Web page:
Street-corner twirlers a sign of the times

Businesses give hands-on marketing a spin
By: Megan Wood The Press Tribune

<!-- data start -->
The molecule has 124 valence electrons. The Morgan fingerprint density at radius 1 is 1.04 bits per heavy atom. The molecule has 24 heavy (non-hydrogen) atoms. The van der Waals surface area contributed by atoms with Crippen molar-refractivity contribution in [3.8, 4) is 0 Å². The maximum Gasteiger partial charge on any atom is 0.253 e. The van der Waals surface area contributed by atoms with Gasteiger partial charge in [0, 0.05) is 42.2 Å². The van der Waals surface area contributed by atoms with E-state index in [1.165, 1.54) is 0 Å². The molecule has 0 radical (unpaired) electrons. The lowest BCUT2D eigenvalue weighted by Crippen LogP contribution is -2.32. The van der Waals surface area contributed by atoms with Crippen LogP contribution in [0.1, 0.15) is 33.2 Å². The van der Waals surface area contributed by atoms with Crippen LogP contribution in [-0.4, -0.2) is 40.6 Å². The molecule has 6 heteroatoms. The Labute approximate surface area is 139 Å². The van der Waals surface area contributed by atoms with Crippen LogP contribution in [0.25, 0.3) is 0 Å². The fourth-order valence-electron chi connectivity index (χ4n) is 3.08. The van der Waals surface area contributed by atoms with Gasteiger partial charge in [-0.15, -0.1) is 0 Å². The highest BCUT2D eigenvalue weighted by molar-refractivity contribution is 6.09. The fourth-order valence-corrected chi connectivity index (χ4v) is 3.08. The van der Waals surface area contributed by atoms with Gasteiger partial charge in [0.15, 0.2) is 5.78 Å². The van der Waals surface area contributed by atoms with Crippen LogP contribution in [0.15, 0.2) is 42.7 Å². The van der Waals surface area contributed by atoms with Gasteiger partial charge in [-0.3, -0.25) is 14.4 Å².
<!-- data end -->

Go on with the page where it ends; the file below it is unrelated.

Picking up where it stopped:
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They dance, sing, juggle and twirl. Be it pickles or jelly beans, Roseville is no stranger to sign twirlers promoting businesses aching for customers. Equipped with gallon water jugs, camel packs and the occasional iPod, these living billboards keep a captive audience of morning commuters and those on the lunchtime rush. “It’s guerilla marketing,” said Marty Martin, owner of Hot Cuts in Roseville whose sign twirler currently advertises $7 haircuts. “With the cost of advertising now, it’s what more and more businesses are relying on to get customers.” On any given street corner with a high level of traffic, it’s not uncommon to see a number of sign twirlers battling for the attention of potential customers. For many businesses, a sign twirler can mean the difference between having customers and not. Midori Dunn, co-owner of the Mr. Pickles sandwich shop in Roseville Square said that if it weren’t for the costumed sign twirler, many customers wouldn’t know the sandwich shop was there. “We had a customer come in saying he’d been looking for us for 20 minutes,” Dunn said. “A lot of people won’t be that persistent. So we send the pickle out and it lets people know that we’re here and open.” A stagnant job market also has more job seekers flocking to sign twirling. At the intersection of Sunrise Avenue and Cirby Way there are often up to four sign twirlers for Mr. Pickles, Hot Cuts, Top Cuts and Little Caesar’s Pizza. Jon Pruitt often stands in the 100-degree heat shaking a sign for Mr. Pickles, most days for as many as four hours. “It’s not too bad. It’s a job and no one else is hiring,” Pruitt said. “I’m doing this to help my family with extra income. We have a full house and it’s how I can help.” Pruitt is paid $7 an hour and said he’s paid at the end of his shift, which is an added incentive to the job. Kevin Dingle said his wages from waving signs for Little Caesar’s Pizza in Rocklin has become his base income after work with Vector Marketing became a less dependable source. “It’s something I can do and I don’t mind the work,” Dingle said. Dingle is often out on the corner of Sunset Boulevard and Park Drive for as many as four hours to bring home a paycheck for his family. A few years ago, sign twirlers dressed as mascots like Mr. Pickle or Mr. Jelly Belly were victims of harassment by people passing by. Now many businesses require escorts to accompany characters on street corners for safety purposes. Alex Olsen, on his first day dressed as Mr. Pickle for the Roseville Square location last week said so far he’d received nothing but positive attention from drivers waving and honking to families with small children passing by on the streets. “I imagine (the negative attention) will come with time,” Olsen said. “But I’m enjoying it now and I’ll deal with it when it comes.” Without an iPod or MP3 player to keep him moving, Dingle said the job gives him time to think, which he said he appreciates. Pruitt said interacting with drivers keeps his spirits up, even on hot summer days. “A lot of people drive by and honk or wave, which I like,” Pruitt said, who has also dodged water bottles and quarters being flung from passing cars as well as the occasional curse word or insult. Pruitt said although the attention isn’t ideal, he remembers the reason he does the job, his family, and it keeps him motivated. “I’m out here for my family. That’s what’s important.”